(3) Materially alter the budgetary impacts of entitlement grants, user fees, or loan programs or the rights and obligations of recipients thereof; or
(4) Raise novel legal or policy issues arising out of legal mandates, the President's priorities, or the principles stated in the Executive order.
This final regulatory action is not a significant regulatory action subject to review by OMB under section 3(f) of Executive Order 12866.
We have also reviewed these regulations under Executive Order 13563, which supplements and explicitly reaffirms the principles, structures, and definitions governing regulatory review established in Executive Order 12866. To the extent permitted by law, Executive Order 13563 requires that an agency—
(1) Propose or adopt regulations only on a reasoned determination that their benefits justify their costs (recognizing that some benefits and costs are difficult to quantify);
(2) Tailor its regulations to impose the least burden on society, consistent with obtaining regulatory objectives and taking into account—among other things and to the extent practicable—the costs of cumulative regulations;
(3) In choosing among alternative regulatory approaches, select those approaches that maximize net benefits (including potential economic, environmental, public health and safety, and other advantages; distributive impacts; and equity);
(4) To the extent feasible, specify performance objectives, rather than the behavior or manner of compliance a regulated entity must adopt; andStart Printed Page 6253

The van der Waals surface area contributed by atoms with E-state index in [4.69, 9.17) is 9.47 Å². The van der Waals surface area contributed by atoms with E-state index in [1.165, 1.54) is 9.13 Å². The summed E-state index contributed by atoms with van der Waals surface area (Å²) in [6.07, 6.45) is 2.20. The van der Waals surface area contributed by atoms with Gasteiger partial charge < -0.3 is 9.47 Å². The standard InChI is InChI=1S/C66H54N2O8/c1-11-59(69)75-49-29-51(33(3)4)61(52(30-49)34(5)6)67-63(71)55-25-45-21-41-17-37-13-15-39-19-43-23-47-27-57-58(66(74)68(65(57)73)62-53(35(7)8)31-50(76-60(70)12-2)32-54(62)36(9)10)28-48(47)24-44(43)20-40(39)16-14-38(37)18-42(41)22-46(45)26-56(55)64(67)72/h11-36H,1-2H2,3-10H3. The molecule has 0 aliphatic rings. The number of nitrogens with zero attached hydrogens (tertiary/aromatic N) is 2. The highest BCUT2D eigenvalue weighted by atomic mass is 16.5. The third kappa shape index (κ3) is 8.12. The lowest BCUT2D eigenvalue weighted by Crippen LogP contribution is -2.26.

(5) Identify and assess available alternatives to direct regulation, including economic incentives—such as user fees or marketable permits—to encourage the desired behavior, or provide information that enables the public to make choices.
Executive Order 13563 also requires an agency “to use the best available techniques to quantify anticipated present and future benefits and costs as accurately as possible.” The Office of Information and Regulatory Affairs of OMB has emphasized that these techniques may include “identifying changing future compliance costs that might result from technological innovation or anticipated behavioral changes.”
We are issuing these final regulations only on a reasoned determination that their benefits justify their costs. In choosing among alternative regulatory approaches, we selected those approaches that maximize net benefits. Based on the analysis that follows, the Department believes that these final regulations are consistent with the principles in Executive Order 13563.